Take a second to think about the most popular names in late-`90s/early `00s hip-hop.
DMX? In jail.
Master P? Out of the business.
Puff Daddy? Raps scarcely.
Nelly? Last album bombed.
Big Pun? Unfortunately passed away.
Dr. Dre? Detox was supposed to be released in 2004.
Who'd have thought back in 2000 that, besides Jay-Z and Nas, Ludacris would be the most consistent name in hip-hop? Luda has proven all doubters wrong, and with the release of Theater of the Mind, his sixth studio album, he's proving that longevity isn't a possibility -- it's a certainty.
Atlanta's favorite son has always impressed with a mix of wit and charisma that gives his songs a larger-than-life feel. But it's not as if ‚??Cris needs to rely on presence alone; his clear, authoritative delivery gives every bar a life of its own.
And Theater of the Mind kicks off with a track that proves just that. "Undisputed" re-establishes Ludacris as a man at the top of his profession. The drum-heavy beat is prototypically southern, and Luda's bombastic flow works to a tee in how his punchlines come across. After a quick intro from Floyd Mayweather (yes, that Floyd Mayweather) notice is served as to just who is the center of attention: "Back to put rappers on one knee like they bout to run 100 meter dash / Bow down to greatness, before I get pissed and run up in the stands like the Indiana Pacers." While the individual raps sound bigger than ever, Ludacris had grand ambitions for the album as a whole.
In an interview prior to Theater's release, Luda told an interviewer that he wanted every song on the album to be "an event."
Frankly, no event on the album is bigger than "Wish You Would," a song featuring two of southern rap's kingpins. Only -- until the recently squashed beef -- these kingpins have been far from fond of each other. Differences aside now, Ludacris and fellow Atlantian T.I. team up to trade bars on a slow but busy beat that places emphasis on every single word. Luda enlists the help of several prominent East Coast rappers on the album, but none (literally) bigger than Florida boss Rick Ross. His trademark simple-but-powerful delivery is the centerpiece of "Southern Gangsta," and his subject matter is still anchored by the coke cartel persona that have made Port of Miami and Trilla so popular: "Had a Lexus at 18, go picture that / Got a Chevy with pictures on it from pitchin' crack / Bitch I know Haitians, we speak in Creole / Bitch I'm a d-boy, still slingin' kilos."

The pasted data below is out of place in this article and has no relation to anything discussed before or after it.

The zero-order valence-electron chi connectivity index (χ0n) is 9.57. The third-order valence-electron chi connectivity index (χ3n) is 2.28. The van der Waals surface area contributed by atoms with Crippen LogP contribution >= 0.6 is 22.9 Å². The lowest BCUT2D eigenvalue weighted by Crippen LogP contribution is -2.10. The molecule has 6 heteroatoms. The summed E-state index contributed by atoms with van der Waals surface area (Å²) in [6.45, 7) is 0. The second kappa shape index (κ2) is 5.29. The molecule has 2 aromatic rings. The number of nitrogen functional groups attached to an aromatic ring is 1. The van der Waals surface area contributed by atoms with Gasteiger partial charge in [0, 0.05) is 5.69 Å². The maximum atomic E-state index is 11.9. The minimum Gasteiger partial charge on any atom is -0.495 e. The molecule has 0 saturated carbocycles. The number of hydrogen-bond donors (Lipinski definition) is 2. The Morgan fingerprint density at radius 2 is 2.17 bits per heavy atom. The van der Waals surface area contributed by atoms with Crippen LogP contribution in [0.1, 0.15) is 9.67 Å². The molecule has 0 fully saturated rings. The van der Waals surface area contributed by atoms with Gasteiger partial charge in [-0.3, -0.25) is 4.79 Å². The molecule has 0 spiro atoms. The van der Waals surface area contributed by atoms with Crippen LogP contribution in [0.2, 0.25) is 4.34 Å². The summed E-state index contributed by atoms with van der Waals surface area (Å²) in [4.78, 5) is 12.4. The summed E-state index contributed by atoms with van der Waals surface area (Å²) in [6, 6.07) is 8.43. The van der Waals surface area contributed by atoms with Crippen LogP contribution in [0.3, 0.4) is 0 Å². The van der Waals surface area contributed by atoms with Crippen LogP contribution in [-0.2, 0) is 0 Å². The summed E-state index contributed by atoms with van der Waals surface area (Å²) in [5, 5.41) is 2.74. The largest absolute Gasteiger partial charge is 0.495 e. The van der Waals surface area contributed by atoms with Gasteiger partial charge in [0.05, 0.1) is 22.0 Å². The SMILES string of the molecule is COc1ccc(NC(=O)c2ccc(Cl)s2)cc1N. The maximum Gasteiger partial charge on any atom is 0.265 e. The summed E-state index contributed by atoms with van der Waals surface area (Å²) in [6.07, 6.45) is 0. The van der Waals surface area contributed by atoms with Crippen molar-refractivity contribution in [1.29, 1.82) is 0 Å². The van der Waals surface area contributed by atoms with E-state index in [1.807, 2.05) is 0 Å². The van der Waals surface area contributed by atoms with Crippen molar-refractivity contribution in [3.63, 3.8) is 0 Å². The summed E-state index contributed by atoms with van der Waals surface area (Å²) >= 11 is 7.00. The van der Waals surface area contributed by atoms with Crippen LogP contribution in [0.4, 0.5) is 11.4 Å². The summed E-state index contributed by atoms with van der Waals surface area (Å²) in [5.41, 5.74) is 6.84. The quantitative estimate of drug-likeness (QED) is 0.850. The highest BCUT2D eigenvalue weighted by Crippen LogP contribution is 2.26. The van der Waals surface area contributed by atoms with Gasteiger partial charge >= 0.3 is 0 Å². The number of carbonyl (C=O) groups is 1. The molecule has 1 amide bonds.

Stepping back from his comfort zone for a bit, ‚??Cris, the Game and newcomer Willie Northpole ride on the G-Funk-influenced have-your-friends-back anthem "Call Up the Homies," with spectacular results. The drum samples bump in all the right places and a cascading melody accents the trio's respective flows. Later on, Common accompanies Ludacris on "Do the Right Thing," a swirling, jazz-influenced track that the Chi-town native feels right at home on.
Even with all the guest stars on the album, with all of the big production and cunning punchlines, Ludacris closes the album with the reassurance that what matters is the music itself. "I Did It for Hip-Hop" is a musical platform for Ludacris, Nas and Jay-Z to proclaim their undying devotion to the genre that made them. Luda does so with a genuine introspection ("But I don't do it for the money, I do it from the heart / I'll do it with the beatbox, I did it from the start / I'll do it for the DJs, I'll do it for the charts / The Van Gogh flow, Luda do it ‚??cause it's art") and Nas does it with braggadocio ("It's just like rap, some will buzz some will attack, compromising their own life in fact / 16 years since my first 16, pardon the rest of my niggas, but I'm the best whoever did it") but the result is the same -- an all-star callaboration that cements Theater of the Mind as one of 2008's best.
Just as it cements Ludacris as one of hip-hop's best.